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Perfect Video Transitions: How & Why to Get Them Right (The First Time)

When you want to move from one shot to another, you usually want it
to look as unobtrusive and smooth as possible. This usually means using

The type of transition you use will be determined by the style of
your film and the requirements of the two pieces of footage you’re moving
between. Let’s look at how you can make the best choices when it comes to your own transitions.

Why Use Transitions

Transitions are simply a way to move seamlessly from one piece
of footage to another. Some of the most common video transitions are:

  • Dissolve: where one clip fades into another
  • Wipe: of which there are various but where one
    clip replaces the other quickly and distinctly
  • Cutaway: a hard cut (or jump) to the next clip
  • Fade: the clip fades in (or out) to (or from)
  • Zoom: we zoom into one clip quickly morphing
    into another

You might want to think about using certain types of
transitions for style reasons – if you have something hi-tech for example, you
might want to use something that makes use of glitches or looks very digital to
help emphasise that. If you’re trying to create the look of a particular era,
then you might use transitions that reflect that.

Your choice will impact your audience, so you need to be
aware of the statement you’re making with your transition – do you want to pull
your audience out of the moment or do you want them to be immersed in it?

Using certain transitions can also help with a change of
tempo. If there’s a big scene change you might want to make an impact by using
something fast and dramatic. Say you have some people talking and then an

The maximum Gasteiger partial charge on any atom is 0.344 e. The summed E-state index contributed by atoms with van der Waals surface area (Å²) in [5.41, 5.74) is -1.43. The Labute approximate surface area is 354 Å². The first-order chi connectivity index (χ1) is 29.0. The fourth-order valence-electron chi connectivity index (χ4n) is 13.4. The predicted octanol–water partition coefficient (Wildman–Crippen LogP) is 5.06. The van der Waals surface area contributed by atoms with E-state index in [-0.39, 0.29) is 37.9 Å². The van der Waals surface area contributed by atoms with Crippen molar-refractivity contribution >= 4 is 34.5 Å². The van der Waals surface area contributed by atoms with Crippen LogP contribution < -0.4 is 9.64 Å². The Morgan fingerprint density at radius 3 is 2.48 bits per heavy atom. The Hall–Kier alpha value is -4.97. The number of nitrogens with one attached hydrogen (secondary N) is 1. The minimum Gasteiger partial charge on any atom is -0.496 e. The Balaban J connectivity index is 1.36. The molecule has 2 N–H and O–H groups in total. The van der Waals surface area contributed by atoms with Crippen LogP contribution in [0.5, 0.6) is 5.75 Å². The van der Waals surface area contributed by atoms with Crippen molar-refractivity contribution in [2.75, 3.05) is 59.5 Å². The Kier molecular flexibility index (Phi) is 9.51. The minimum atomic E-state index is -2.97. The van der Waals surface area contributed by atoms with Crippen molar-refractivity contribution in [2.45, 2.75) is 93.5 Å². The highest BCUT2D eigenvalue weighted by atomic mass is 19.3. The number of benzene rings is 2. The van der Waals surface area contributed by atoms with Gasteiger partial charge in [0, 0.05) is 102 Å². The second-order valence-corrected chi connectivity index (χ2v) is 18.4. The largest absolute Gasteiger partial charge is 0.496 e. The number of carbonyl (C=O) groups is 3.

explosion happens, using a gentle fade just wouldn’t be appropriate, you’d want
something hard and fast like a cutaway.

How to Use Transitions

Be Consistent

You don’t have to use 100% the same style of transitions
through your film, but you should ideally avoid using a different type of
transition for each cut!

Choose Your Transition Carefully

In a professional piece, unless you’re being hilariously
ironic, it’s probably best to stay away from flouncy transitions, like a star
wipe, for example.

Be Subtle

As with most things in film, you generally don’t want people
to notice your transitions as anything stand out, ideally, they’ll flow with
the rest of your footage. Generally, a straight forward cut or cross-fade is
enough to move the piece along.

Try a Template

If you’re looking for something a little bit different from
the standard transitions an editing suite has to offer, then why not try a
template? At Envato
there’s a transition pack for just about every occasion and you
can download as many as you like once you’re subscribed. Here’s an example:

Transitions – For Adobe
After Effects

This pack of 30
transitions has plenty of choice for your video projects. If you’re creating
something that can include a little fun and frivolity then you’ll love these
transitions – great for personal films, commercial presentations and much more.

Transitions  For Adobe After Effects
Transitions – For Adobe After Effects

More Great Transition Tutorials & Templates